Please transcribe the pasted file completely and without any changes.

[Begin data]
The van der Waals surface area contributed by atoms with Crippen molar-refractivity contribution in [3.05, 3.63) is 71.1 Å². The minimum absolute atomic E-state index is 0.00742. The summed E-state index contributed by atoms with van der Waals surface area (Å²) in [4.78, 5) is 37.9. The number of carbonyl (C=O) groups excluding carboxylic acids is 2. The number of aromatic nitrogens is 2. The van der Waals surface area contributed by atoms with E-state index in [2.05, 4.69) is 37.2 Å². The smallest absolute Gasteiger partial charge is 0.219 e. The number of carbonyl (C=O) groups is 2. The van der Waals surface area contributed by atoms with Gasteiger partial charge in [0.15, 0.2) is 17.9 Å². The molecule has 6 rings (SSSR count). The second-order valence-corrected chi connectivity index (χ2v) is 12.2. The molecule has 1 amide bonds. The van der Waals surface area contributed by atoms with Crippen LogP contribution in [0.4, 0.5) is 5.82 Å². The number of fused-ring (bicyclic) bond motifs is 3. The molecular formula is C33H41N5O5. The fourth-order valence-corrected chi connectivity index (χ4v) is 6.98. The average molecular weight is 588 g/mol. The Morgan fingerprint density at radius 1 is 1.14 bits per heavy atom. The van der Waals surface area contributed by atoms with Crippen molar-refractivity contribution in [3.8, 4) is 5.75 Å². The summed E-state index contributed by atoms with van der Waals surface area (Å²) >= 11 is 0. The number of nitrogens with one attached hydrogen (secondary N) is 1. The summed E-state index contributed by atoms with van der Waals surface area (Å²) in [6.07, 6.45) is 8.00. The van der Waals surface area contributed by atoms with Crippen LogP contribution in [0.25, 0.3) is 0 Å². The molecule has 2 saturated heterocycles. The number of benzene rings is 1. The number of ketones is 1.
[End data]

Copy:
The van der Waals surface area contributed by atoms with Crippen molar-refractivity contribution in [3.05, 3.63) is 71.1 Å². The minimum absolute atomic E-state index is 0.00742. The summed E-state index contributed by atoms with van der Waals surface area (Å²) in [4.78, 5) is 37.9. The number of carbonyl (C=O) groups excluding carboxylic acids is 2. The number of aromatic nitrogens is 2. The van der Waals surface area contributed by atoms with E-state index in [2.05, 4.69) is 37.2 Å². The smallest absolute Gasteiger partial charge is 0.219 e. The number of carbonyl (C=O) groups is 2. The van der Waals surface area contributed by atoms with Gasteiger partial charge in [0.15, 0.2) is 17.9 Å². The molecule has 6 rings (SSSR count). The second-order valence-corrected chi connectivity index (χ2v) is 12.2. The molecule has 1 amide bonds. The van der Waals surface area contributed by atoms with Crippen LogP contribution in [0.4, 0.5) is 5.82 Å². The number of fused-ring (bicyclic) bond motifs is 3. The molecular formula is C33H41N5O5. The fourth-order valence-corrected chi connectivity index (χ4v) is 6.98. The average molecular weight is 588 g/mol. The Morgan fingerprint density at radius 1 is 1.14 bits per heavy atom. The van der Waals surface area contributed by atoms with Crippen molar-refractivity contribution in [3.8, 4) is 5.75 Å². The summed E-state index contributed by atoms with van der Waals surface area (Å²) >= 11 is 0. The number of nitrogens with one attached hydrogen (secondary N) is 1. The summed E-state index contributed by atoms with van der Waals surface area (Å²) in [6.07, 6.45) is 8.00. The van der Waals surface area contributed by atoms with Crippen LogP contribution in [0.25, 0.3) is 0 Å². The molecule has 2 saturated heterocycles. The number of benzene rings is 1. The number of ketones is 1.